Hot Topic: Cannabis and the Workplace

by | Apr 5, 2023 | Drug/Alcohol Testing, Pre Employment Testing, Workplace Safety

116 questions in 60 minutes… that was the takeaway after our free webinar discussing cannabis and the workplace, “New Look Modernizing CBD/Marijuana Drug Testing.”

Employers have questions about navigating legalization, drug policies, and the effects of CBD and marijuana in the workplace.

  1. Does it impact safety and performance?
  2. Should we test for it, and how?
  3. What should our policy look like?

With the employers asking questions, employees have questions too.

  1. What if recreational or medicinal marijuana is legal?
  2. What if I am doing it outside of work hours?
  3. If they drug test me, will I get hired/fired?

Cannabis Use Today

Workplaces face an incredible challenge as concerns of safety, impairment, injury risk, recruitment and hiring, regulatory issues, and employee health and wellbeing emerge as legalization continues to increase. A stunning 88% of U.S. adults feel that marijuana should be legal for medical use. Of that number, 59% say medical and recreational use should be legal.


  • 134+ million adults have legal access to cannabis
  • 49+ million current users
  • Recreational use: 21 states
  • Medical use: 38 states

Cannabis Use in the Workplace

“We just had a hiring event where nearly 70 people showed up, and after we told them they would be tested for THC, most of them didn’t show up the next day, and a few failed the drug test. We lost 100% of our candidates that day.” – Construction Company

Does that sound familiar? Here is what we are seeing:

  • 42% of employees in safety-sensitive positions have observed workplace cannabis use
  • 53% of employers who dropped cannabis testing experienced an increase in safety incidents and a decline in performance
  • 75% of employees think recreational cannabis use during work affects performance

Some employers may ask if a zero-tolerance policy still makes sense for today’s modern workplace.  Yet, even in states with user protections, employers can prohibit employees from possessing, using, or being under the influence of cannabis in the workplace.

Drug Testing for Cannabis

Currently, tests include urine, saliva, and hair tests and only show whether cannabis is in someone’s system or not. A positive cannabis drug test cannot indicate whether one is currently under the influence. Cannabis’s effects typically only last a few hours. However, tetrahydrocannabinol (THC) can remain in one’s system for days, weeks, or even months. Therefore, employees may test positive for cannabis long after using.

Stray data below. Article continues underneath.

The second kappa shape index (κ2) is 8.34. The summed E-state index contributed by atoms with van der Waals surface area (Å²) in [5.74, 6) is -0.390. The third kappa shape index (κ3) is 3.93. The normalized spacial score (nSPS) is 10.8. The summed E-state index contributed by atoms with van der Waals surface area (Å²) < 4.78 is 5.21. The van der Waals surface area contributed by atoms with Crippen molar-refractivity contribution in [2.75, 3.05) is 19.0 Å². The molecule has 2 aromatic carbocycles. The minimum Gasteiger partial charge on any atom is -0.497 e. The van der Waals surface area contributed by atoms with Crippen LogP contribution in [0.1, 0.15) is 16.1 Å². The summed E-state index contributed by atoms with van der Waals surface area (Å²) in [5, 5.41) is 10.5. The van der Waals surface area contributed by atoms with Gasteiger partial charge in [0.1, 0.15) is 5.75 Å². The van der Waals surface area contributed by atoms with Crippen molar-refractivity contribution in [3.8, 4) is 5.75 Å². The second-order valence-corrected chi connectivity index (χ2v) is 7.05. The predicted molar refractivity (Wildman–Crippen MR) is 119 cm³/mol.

With the increase in legalization and all the various cannabis products on the market, it comes as no surprise that positive tests for cannabis use continue to increase nationwide:

  • 8.3% positivity increase for marijuana-highest rate reported for U.S.
  • 50% positivity increase for marijuana-over five years for the general U.S. workforce
  • 63.4% positivity increase for marijuana-post-accident for general U.S. workforce
  • 63.6% positivity increase for marijuana- post-accident for federally mandated, safety-sensitive workforce

What’s Next

Joining Axiom Medical’s panel for February’s webinar was Jaime Feinberg, VP of Partnerships for Insurance, Risk, & Safety with Hound Labs. Hound Labs is developing a breathalyzer test that will limit the detection window to 2-3 hours, focusing detection of cannabis use on the workday rather than up to 72 hours (oral fluid), up to 1 month (urine), and up to 3 months (hair).

Testing with the Hound Cannabis Breathalyzer promotes:

  1. Safety
    • ideal for deterrence & detection
  2. Supports Policies
    • prohibiting workday use 
    • enables the continuation of cannabis testing
  3. Easy to Use
    • automates sample collection + processing
    • calibrates automatically
  4. Fairness
    • instrument read results, reducing human error
    • detects only recent use during the workday

There are challenges when it comes to employers confronting the workplace about cannabis use. Especially when company policy comes into question, and employers face the possibility of legal actions by employees. The goal should be establishing policies focusing on safety, fairness, and deterrence rather than impairment. To do all these things, companies must reconsider zero-tolerance policies and seek help when developing a new company policy that fits the needs of their organization.

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